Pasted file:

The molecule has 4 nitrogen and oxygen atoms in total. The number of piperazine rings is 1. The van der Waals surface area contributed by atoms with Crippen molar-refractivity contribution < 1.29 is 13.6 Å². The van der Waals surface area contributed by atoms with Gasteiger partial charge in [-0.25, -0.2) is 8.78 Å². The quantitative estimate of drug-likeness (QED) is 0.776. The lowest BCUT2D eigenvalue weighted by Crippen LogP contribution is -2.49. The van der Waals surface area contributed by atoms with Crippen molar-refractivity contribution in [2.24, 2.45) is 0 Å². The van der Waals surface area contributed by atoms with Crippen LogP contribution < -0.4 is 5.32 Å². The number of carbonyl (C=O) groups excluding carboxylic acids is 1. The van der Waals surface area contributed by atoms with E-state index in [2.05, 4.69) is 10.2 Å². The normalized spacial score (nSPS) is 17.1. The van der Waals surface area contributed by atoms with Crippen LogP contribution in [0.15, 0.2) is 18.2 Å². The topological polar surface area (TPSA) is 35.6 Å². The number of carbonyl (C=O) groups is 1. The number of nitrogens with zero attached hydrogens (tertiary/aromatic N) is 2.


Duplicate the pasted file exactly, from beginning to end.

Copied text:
The molecule has 4 nitrogen and oxygen atoms in total. The number of piperazine rings is 1. The van der Waals surface area contributed by atoms with Crippen molar-refractivity contribution < 1.29 is 13.6 Å². The van der Waals surface area contributed by atoms with Gasteiger partial charge in [-0.25, -0.2) is 8.78 Å². The quantitative estimate of drug-likeness (QED) is 0.776. The lowest BCUT2D eigenvalue weighted by Crippen LogP contribution is -2.49. The van der Waals surface area contributed by atoms with Crippen molar-refractivity contribution in [2.24, 2.45) is 0 Å². The van der Waals surface area contributed by atoms with Crippen LogP contribution < -0.4 is 5.32 Å². The number of carbonyl (C=O) groups excluding carboxylic acids is 1. The van der Waals surface area contributed by atoms with E-state index in [2.05, 4.69) is 10.2 Å². The normalized spacial score (nSPS) is 17.1. The van der Waals surface area contributed by atoms with Crippen LogP contribution in [0.15, 0.2) is 18.2 Å². The topological polar surface area (TPSA) is 35.6 Å². The number of carbonyl (C=O) groups is 1. The number of nitrogens with zero attached hydrogens (tertiary/aromatic N) is 2.